PSPO Enquiry (Coventry)

This is an actual letter to Coventry City Council and provides an excellent template for anyone wanting to contact their local Council about the misuse of PSPO’s to prevent/curtail busking.

Published with permission of David Gray

Dear Coventry City Council,

I am writing to you regarding the City Centre PSPO that you have in place in Coventry. If I have not sent this to the correct department, then please forward this on to the relevant personnel.

CC’ed into this message are Keep Streets Live and the Midlands branch of the Musicians Union.

I am a busker, and though I haven’t been to Coventry in some time, I have worked in Coventry on many occasions in the past. I was concerned to have my attention drawn recently to the anti-busking aspects of your current PSPO and would like to request a meeting to discuss it, acting as a representative of Keep Streets Live.

I am sure you are aware of Home Office guidelines that state: ‘Before making a Public Spaces Protection Order councils must consult the police and community representatives to ensure specific groups have the opportunity to comment, including… those involved in activities such as busking’. It is therefore puzzling that, to my knowledge, you did not make any efforts to contact Keep Streets Live, the Musicians’ Union or Equity – never mind individual buskers whom are bound to be affected. If you can provide clarity on the efforts that you made to consult buskers before implementing stringent restrictions on our activities I would be most grateful – if these efforts were not made then it seems that the PSPO was enacted in error and must be rescinded.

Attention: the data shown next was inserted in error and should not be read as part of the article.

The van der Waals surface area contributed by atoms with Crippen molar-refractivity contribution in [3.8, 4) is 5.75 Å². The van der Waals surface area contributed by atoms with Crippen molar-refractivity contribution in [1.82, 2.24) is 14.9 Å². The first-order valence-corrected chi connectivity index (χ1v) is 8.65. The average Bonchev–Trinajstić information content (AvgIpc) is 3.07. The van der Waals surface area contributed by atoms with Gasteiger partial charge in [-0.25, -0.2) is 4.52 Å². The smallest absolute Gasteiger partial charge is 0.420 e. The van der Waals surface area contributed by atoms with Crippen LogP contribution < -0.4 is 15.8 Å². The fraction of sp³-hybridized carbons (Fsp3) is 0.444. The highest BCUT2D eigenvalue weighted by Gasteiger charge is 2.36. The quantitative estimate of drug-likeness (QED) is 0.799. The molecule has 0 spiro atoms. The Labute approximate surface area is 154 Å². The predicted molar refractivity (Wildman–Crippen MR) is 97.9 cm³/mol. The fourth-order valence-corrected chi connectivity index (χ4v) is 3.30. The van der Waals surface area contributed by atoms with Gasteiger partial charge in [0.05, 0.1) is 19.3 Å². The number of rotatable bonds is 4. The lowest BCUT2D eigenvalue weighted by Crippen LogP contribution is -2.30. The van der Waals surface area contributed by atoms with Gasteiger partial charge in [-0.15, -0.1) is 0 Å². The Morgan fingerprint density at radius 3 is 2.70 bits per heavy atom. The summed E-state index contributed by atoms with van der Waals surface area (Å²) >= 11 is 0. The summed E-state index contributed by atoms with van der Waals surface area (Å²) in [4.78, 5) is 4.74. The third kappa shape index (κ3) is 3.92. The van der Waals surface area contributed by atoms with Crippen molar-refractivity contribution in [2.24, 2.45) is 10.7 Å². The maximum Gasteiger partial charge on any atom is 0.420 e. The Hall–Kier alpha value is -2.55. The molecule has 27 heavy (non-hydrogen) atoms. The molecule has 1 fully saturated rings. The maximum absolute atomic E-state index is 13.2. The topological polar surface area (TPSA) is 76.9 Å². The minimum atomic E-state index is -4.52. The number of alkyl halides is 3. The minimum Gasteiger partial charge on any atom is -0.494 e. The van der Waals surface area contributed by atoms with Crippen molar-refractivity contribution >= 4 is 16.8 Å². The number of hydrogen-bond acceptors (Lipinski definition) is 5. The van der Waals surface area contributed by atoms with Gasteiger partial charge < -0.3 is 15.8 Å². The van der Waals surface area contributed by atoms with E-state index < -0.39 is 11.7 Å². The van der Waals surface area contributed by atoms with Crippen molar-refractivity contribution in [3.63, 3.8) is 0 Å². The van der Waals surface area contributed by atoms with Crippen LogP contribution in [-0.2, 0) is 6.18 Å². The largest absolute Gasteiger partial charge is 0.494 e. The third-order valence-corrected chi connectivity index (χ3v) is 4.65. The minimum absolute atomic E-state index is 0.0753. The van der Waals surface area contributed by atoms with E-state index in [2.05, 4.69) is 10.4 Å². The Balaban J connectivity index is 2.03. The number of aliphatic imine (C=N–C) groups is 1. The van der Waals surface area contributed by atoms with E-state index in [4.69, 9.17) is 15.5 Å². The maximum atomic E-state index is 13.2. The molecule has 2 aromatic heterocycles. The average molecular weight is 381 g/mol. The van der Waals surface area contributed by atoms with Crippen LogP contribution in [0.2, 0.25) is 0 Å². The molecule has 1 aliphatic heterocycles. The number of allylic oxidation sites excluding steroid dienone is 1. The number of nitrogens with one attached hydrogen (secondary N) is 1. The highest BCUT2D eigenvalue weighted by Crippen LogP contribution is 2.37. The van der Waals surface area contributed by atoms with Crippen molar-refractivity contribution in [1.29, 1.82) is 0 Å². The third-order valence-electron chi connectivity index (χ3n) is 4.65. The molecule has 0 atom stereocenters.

There are a number of other issues that concern me. I would be surprised if you are able to prove that busking in Coventry is ‘genuinely having a detrimental effect on others’ quality of life, in terms of the nuisance or harm that is being caused to others, rather than being a behaviour that others may just find annoying’, as stipulated in Home Office guidance. A complaint against a busker by one or two vociferous local business owners, for example, would not satisfy this criteria. Again, it would help if you can provide evidence in your favour on this point.

I note from looking through the Investigations Reports that busking has been cited 14 times since the introduction of the PSPO (as well as, somewhat curiously, several times before it – I wonder what grounds this was based on?). What was the outcome of these incidents? Were fines issued?

We would be happy to work with you on a set of voluntary guidelines that could replace the current PSPO – this has worked well in Birmingham and Worcester and was the result of discussion and compromise between councillors and buskers. There are already a number of legal instruments that a council can use against buskers in genuine noise nuisance cases, such as the Environmental Health Protection Act 1990 and the Control of Pollution Act 1974 – it would seem to me that these are sufficient without the need for new legislation.

I believe a meeting in person would be the best way to resolve these issues. I look forward to hearing your suggestions on when this might be able to take place.